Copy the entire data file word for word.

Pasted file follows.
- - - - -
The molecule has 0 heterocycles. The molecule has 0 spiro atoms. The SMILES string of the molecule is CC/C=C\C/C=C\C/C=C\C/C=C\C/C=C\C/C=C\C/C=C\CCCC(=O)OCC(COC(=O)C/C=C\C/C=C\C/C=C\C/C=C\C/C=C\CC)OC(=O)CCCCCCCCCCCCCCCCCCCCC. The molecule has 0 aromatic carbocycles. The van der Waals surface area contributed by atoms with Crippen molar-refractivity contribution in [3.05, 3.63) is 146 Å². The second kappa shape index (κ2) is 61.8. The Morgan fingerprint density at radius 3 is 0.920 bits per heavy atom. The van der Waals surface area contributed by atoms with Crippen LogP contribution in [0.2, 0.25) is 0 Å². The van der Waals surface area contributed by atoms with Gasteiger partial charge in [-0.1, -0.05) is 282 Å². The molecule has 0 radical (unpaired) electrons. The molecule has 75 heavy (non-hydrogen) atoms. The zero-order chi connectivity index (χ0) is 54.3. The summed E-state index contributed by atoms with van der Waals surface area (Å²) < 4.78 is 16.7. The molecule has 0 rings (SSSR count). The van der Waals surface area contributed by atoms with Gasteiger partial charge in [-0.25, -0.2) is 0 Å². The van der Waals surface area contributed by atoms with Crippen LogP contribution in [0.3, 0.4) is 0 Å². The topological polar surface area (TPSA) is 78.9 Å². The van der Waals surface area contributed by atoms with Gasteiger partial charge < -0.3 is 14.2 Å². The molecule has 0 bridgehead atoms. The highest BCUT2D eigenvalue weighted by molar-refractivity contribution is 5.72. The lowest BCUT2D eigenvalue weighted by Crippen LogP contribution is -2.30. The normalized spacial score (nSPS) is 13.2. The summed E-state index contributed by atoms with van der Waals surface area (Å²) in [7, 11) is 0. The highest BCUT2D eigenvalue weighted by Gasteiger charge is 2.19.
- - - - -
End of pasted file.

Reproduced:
The molecule has 0 heterocycles. The molecule has 0 spiro atoms. The SMILES string of the molecule is CC/C=C\C/C=C\C/C=C\C/C=C\C/C=C\C/C=C\C/C=C\CCCC(=O)OCC(COC(=O)C/C=C\C/C=C\C/C=C\C/C=C\C/C=C\CC)OC(=O)CCCCCCCCCCCCCCCCCCCCC. The molecule has 0 aromatic carbocycles. The van der Waals surface area contributed by atoms with Crippen molar-refractivity contribution in [3.05, 3.63) is 146 Å². The second kappa shape index (κ2) is 61.8. The Morgan fingerprint density at radius 3 is 0.920 bits per heavy atom. The van der Waals surface area contributed by atoms with Crippen LogP contribution in [0.2, 0.25) is 0 Å². The van der Waals surface area contributed by atoms with Gasteiger partial charge in [-0.1, -0.05) is 282 Å². The molecule has 0 radical (unpaired) electrons. The molecule has 75 heavy (non-hydrogen) atoms. The zero-order chi connectivity index (χ0) is 54.3. The summed E-state index contributed by atoms with van der Waals surface area (Å²) < 4.78 is 16.7. The molecule has 0 rings (SSSR count). The van der Waals surface area contributed by atoms with Gasteiger partial charge in [-0.25, -0.2) is 0 Å². The van der Waals surface area contributed by atoms with Crippen LogP contribution in [0.3, 0.4) is 0 Å². The topological polar surface area (TPSA) is 78.9 Å². The van der Waals surface area contributed by atoms with Gasteiger partial charge < -0.3 is 14.2 Å². The molecule has 0 bridgehead atoms. The highest BCUT2D eigenvalue weighted by molar-refractivity contribution is 5.72. The lowest BCUT2D eigenvalue weighted by Crippen LogP contribution is -2.30. The normalized spacial score (nSPS) is 13.2. The summed E-state index contributed by atoms with van der Waals surface area (Å²) in [7, 11) is 0. The highest BCUT2D eigenvalue weighted by Gasteiger charge is 2.19.